After an hour of swerving down narrow, windy backstreets at midnight, we pulled up outside a 50s style yellow set of buildings in the bush. Much like the position of accomodation one would expect a horror movie protagonist to enter. It turns out much of Goa has a similar outback feel to it, and there aren’t really big cities in the same way there are in the other states, making it an ideal getaway.

There are, however, denser areas with amazing architecture of Portuguese influence. On route to the “Church of Immaculate Conception” (turns out it’s actually not an IVF clinic), we were stopped by “police” who were suspiciously only pulling over white people to check their licenses. My intuition says that even if we had been carrying our Australian licenses, we still would have been charged the $30 “fine” (or bribe – it’s hard to be sure).

I found that Goans, along with many other Indians I’ve been fortunate enough to come across, are excellent cooks. Every aloo (potato) dish I encountered in Goa was outstanding, and as I always examine milkshake standards, I discovered they too got a double thumbs up (unlike other areas of the country).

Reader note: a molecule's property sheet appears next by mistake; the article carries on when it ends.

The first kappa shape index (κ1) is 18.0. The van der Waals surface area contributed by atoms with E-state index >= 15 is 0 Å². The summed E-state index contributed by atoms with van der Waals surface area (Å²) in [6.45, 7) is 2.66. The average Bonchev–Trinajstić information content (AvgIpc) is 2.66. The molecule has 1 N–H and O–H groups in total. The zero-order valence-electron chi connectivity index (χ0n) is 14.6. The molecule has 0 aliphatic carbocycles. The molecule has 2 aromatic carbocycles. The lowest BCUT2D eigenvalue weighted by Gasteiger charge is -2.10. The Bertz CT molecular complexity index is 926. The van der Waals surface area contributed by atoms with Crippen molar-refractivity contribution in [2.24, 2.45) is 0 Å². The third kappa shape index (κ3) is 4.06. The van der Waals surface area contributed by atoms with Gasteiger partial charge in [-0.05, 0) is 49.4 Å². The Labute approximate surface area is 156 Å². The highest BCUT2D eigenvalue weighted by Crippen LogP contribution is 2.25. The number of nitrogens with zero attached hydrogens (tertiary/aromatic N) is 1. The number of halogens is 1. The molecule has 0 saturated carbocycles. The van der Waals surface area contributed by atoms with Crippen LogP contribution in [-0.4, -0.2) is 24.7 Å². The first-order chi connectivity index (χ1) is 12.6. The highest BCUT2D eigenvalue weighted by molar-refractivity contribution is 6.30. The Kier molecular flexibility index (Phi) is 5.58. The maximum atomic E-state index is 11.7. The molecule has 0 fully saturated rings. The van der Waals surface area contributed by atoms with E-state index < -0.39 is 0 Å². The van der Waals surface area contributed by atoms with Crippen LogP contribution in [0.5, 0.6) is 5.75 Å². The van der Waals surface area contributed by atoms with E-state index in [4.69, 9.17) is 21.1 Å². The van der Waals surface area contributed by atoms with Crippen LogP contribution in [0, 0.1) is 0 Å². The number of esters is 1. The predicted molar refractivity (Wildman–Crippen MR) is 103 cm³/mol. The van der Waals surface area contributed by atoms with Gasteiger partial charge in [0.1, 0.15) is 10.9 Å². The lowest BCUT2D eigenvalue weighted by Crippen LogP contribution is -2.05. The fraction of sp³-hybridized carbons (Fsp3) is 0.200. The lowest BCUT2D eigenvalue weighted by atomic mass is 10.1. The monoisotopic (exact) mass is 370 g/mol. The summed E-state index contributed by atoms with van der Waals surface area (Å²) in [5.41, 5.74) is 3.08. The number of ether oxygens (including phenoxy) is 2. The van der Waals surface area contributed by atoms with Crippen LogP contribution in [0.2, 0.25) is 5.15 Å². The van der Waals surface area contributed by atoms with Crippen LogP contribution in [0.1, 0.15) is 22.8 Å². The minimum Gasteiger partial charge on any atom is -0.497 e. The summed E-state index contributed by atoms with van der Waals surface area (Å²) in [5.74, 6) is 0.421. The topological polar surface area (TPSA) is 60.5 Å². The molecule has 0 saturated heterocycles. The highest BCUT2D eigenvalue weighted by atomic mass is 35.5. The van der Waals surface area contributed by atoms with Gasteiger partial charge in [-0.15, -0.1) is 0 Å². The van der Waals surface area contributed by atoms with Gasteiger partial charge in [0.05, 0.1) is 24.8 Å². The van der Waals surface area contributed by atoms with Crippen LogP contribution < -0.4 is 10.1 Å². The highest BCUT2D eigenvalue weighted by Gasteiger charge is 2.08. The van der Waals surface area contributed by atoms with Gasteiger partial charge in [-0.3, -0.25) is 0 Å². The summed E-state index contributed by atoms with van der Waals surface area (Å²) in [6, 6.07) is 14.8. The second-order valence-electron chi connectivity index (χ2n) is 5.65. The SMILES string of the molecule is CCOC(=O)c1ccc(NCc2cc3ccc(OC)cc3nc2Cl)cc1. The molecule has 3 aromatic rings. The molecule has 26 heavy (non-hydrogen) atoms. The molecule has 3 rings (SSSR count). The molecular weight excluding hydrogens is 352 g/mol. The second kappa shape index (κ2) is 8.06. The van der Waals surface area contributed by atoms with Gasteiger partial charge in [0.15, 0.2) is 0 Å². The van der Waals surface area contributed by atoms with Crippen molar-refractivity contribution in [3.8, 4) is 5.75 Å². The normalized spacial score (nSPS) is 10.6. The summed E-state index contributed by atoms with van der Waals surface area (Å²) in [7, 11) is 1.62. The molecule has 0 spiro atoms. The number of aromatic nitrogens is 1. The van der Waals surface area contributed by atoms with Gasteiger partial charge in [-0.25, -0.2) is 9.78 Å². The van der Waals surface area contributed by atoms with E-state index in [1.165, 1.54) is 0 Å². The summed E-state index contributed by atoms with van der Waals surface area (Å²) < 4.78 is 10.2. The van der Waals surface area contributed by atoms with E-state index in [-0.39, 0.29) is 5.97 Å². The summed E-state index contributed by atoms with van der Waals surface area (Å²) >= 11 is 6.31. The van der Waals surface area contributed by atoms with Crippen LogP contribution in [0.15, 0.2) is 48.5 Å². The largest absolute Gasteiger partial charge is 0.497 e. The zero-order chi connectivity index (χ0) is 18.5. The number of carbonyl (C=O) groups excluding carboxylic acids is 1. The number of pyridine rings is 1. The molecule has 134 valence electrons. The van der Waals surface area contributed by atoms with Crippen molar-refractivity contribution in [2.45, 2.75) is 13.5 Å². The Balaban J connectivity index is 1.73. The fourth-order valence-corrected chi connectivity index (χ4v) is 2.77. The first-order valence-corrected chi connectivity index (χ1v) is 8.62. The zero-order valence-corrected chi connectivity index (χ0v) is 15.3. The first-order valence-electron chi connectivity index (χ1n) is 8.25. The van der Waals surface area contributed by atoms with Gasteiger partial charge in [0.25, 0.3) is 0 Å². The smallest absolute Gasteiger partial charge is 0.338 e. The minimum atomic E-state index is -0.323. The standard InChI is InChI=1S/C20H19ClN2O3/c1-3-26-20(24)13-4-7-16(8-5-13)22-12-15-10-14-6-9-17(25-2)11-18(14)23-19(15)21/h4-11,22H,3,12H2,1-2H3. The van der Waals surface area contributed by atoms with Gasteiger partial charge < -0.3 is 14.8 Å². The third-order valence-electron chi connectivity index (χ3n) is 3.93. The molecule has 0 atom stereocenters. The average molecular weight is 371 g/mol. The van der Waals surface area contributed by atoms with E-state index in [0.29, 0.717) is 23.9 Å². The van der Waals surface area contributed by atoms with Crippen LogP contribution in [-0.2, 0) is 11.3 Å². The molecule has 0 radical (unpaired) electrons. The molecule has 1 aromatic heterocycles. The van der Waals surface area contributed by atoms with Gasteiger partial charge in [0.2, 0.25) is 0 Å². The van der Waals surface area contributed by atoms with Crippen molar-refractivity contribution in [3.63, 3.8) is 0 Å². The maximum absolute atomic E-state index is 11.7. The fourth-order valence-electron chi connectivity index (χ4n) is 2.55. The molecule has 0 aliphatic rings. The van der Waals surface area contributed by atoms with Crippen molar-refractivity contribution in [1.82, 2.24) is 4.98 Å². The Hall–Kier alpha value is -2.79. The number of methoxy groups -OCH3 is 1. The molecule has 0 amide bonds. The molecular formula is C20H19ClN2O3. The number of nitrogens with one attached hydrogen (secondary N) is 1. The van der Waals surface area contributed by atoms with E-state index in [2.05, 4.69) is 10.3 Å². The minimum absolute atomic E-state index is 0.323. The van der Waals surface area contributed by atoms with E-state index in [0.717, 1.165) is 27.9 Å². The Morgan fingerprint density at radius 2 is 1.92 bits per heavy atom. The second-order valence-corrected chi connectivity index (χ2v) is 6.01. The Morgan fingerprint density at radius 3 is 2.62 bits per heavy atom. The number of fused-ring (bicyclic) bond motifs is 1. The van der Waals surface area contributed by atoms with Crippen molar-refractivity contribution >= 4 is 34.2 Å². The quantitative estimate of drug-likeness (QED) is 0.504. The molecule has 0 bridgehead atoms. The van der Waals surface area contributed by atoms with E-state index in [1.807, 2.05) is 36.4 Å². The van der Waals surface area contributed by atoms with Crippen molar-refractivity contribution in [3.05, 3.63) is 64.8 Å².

That said, ice cream vendors were a different story… I passed on every ice block I bought to my boyfriend for fear of permanently scarring my tastebuds, and was not impressed at the vendor’s attempts to short-change us (CHECK YOUR CHANGE!). As with other parts of India travelled, there seems to be some communication difficulty with the word “orange”. Apparently it is synonymous with “mandarin”, and if, like me, mandarins make you gag while oranges are liquid heaven, steer clear of “orange juice”. Apart from that, the communication was surprisingly ok, except when the kind people at the train station tried to poison me by sprinkling peanuts onto my rice, despite written and verbal assurance in both English and Hindi of my peanut allergy. I was waved away and brought a separate bowl of rice, while they left the peanuts in front of me. An interesting approach.